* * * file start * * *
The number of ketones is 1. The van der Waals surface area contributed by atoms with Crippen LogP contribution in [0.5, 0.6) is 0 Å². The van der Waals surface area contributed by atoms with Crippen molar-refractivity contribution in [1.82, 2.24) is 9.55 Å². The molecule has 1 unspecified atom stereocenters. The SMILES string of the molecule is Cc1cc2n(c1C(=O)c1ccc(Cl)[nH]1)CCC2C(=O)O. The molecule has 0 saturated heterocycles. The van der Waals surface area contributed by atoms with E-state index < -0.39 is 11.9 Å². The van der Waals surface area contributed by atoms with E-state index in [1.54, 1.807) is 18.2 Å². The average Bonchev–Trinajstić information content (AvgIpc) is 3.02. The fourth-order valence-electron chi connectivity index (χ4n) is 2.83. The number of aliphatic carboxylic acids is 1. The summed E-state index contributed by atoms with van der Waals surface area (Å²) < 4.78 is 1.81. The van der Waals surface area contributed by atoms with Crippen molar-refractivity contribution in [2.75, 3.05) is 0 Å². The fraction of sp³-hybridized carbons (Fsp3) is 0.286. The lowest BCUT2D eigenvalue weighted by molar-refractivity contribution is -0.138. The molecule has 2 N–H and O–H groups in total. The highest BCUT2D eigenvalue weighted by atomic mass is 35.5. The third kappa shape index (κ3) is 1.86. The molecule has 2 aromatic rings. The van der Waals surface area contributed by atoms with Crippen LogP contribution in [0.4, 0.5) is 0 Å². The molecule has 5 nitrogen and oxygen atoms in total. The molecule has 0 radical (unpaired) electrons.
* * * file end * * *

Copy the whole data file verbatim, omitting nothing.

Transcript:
The number of ketones is 1. The van der Waals surface area contributed by atoms with Crippen LogP contribution in [0.5, 0.6) is 0 Å². The van der Waals surface area contributed by atoms with Crippen molar-refractivity contribution in [1.82, 2.24) is 9.55 Å². The molecule has 1 unspecified atom stereocenters. The SMILES string of the molecule is Cc1cc2n(c1C(=O)c1ccc(Cl)[nH]1)CCC2C(=O)O. The molecule has 0 saturated heterocycles. The van der Waals surface area contributed by atoms with E-state index < -0.39 is 11.9 Å². The van der Waals surface area contributed by atoms with E-state index in [1.54, 1.807) is 18.2 Å². The average Bonchev–Trinajstić information content (AvgIpc) is 3.02. The fourth-order valence-electron chi connectivity index (χ4n) is 2.83. The number of aliphatic carboxylic acids is 1. The summed E-state index contributed by atoms with van der Waals surface area (Å²) < 4.78 is 1.81. The van der Waals surface area contributed by atoms with Crippen molar-refractivity contribution in [2.75, 3.05) is 0 Å². The fraction of sp³-hybridized carbons (Fsp3) is 0.286. The lowest BCUT2D eigenvalue weighted by molar-refractivity contribution is -0.138. The molecule has 2 N–H and O–H groups in total. The highest BCUT2D eigenvalue weighted by atomic mass is 35.5. The third kappa shape index (κ3) is 1.86. The molecule has 2 aromatic rings. The van der Waals surface area contributed by atoms with Crippen LogP contribution in [0.4, 0.5) is 0 Å². The molecule has 5 nitrogen and oxygen atoms in total. The molecule has 0 radical (unpaired) electrons.